The Original Colorado Native

Thanks to cutthroat trout management and planning, populations of these native fish increased in 2015 to 1.6 million.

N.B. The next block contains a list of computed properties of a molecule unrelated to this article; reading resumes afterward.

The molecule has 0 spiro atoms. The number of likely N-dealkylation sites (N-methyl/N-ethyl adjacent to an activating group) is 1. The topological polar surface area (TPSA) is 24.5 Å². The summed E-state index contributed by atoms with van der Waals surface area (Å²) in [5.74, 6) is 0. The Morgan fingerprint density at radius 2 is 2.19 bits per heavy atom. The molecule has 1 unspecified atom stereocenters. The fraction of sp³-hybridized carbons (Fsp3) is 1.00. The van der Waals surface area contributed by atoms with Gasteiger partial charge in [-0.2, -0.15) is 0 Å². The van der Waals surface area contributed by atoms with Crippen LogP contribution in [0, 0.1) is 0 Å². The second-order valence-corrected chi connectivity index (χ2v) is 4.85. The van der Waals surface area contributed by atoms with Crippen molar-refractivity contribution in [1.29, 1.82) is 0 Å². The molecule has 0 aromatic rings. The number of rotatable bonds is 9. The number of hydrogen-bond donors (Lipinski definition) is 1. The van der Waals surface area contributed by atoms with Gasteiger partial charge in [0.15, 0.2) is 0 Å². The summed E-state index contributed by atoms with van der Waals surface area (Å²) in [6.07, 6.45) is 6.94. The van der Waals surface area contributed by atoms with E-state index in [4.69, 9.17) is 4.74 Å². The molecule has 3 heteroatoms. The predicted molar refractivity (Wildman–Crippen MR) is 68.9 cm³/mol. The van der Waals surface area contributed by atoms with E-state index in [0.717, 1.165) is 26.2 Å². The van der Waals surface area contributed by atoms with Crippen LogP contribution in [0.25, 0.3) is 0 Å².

The cutthroat trout can be identified by its vibrant, beautiful coloration and, as its name suggests, red slashes below the jaw. Colorado is home to three subspecies of native cutthroat: the Rio Grande; Colorado River; and the renowned greenback, which was designated Colorado’s state fish in 1994. What makes the cutthroat trout so cool is its fairy “tail” life story. A key component of the cutthroat conservation tale includes wild spawning operations, where eggs are collected and fertilized from wild populations. These eggs are cared for at a fish hatchery until they grow big enough to be stocked into select Colorado waters, increasing their chances of survival. Aquatic biologists are hopeful that continued monitoring, spawning, rearing and stocking will bolster Colorado’s cutthroat populations and ensure their continued success. Any fin is possible when you don’t trout yourself!

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